Explosives detonated at Boston Marathon

by Antonio Zaragoza

AP Photo/Charles Krupa
AP Photo/Charles Krupa

Four hours into the Boston Marathon, two explosions were detonated near the viewing stands at the Boston Marathon finish line. According to the Boston news center WCVB-TV, the first explosion occurred at approximately 2:45 p.m. Eastern Standard Time and the second explosion occurred about 15 seconds later more than 500 feet away.

The explosions were located on Boylston Street in areas crowded with people cheering for runners finishing the race. Witnesses described hearing two loud explosions. Several people were hit with debris and some storefront windows were blown out. Photographs of the scene show bloodied bodies, some visibly missing limbs.

WCVB-TV in Boston has reported two people killed and several dozen wounded, but the extent of the injured and deceased cannot be confirmed at this time.

Boston Police Department has found at least two other unexploded devices and police bomb squads have begun controlled explosions in order to deactivate the devices. Boston officers are on “maximum alert,” and all off-duty police officers have been called to duty.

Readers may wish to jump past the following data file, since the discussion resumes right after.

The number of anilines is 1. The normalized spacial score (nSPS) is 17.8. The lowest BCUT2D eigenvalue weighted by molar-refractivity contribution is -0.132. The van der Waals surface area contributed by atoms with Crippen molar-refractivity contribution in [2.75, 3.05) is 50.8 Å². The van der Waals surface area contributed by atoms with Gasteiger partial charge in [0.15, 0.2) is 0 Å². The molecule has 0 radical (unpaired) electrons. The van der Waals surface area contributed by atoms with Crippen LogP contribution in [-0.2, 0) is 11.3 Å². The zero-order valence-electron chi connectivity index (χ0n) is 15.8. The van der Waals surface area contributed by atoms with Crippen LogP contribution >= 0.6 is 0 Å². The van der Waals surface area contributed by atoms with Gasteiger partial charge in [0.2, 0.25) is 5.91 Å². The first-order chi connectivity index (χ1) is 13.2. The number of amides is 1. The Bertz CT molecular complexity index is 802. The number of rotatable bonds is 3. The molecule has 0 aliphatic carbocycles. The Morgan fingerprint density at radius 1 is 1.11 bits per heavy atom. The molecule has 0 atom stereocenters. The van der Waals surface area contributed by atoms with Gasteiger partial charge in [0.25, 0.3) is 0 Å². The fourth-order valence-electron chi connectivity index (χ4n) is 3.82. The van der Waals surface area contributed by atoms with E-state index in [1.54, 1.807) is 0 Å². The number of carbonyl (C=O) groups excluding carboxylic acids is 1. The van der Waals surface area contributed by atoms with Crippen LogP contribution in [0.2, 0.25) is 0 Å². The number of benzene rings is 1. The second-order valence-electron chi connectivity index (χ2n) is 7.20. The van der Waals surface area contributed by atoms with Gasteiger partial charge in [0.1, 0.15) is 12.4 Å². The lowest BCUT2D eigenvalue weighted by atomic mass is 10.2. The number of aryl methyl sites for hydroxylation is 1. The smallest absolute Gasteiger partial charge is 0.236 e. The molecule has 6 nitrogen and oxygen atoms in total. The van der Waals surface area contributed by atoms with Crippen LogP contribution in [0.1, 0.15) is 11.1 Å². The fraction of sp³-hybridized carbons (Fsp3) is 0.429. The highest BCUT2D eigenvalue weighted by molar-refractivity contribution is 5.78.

Boston officials have asked anyone with video or photographs near the finish line to contact the Boston Police Department. Police also asked people in the area to not use their cellphones for fear they could detonate other devices, which has prompted concerns that the explosives may have been remotely activated.

New York City and Washington, D.C. have been elevated to a heightened state of alert. In a statement to ABC News, an anonymous federal law enforcement official said the bombing was absolutely intentional, using small, portable, homemade devices. The entire area is being treated as a crime scene.

San Diego State University international business senior Ericka Brunner’s aunt Alicia Barrutia, who was running the marathon, was less than 600 meters away from the finish line when the explosions occurred.

“She was unable to finish after the sight of so many injured bodies. She only thanked god she was ok and thought there’s a reason why these things happen,” Brunner said.

Barrutia was able to reach her family via Facebook and reported being safe although distraught.

In a press conference, Boston Police Commissioner Edward Davis said there was a third explosion at the John F. Kennedy Presidential Library and Museum near the finish line, but it is unclear whether it was related or not. No injuries were reported at the library explosion.

A phone number for people to help find loved ones is 617-635-4500.  Anyone with information, pictures or videos that could help in the investigation should call 1-800-494-TIPS (8477).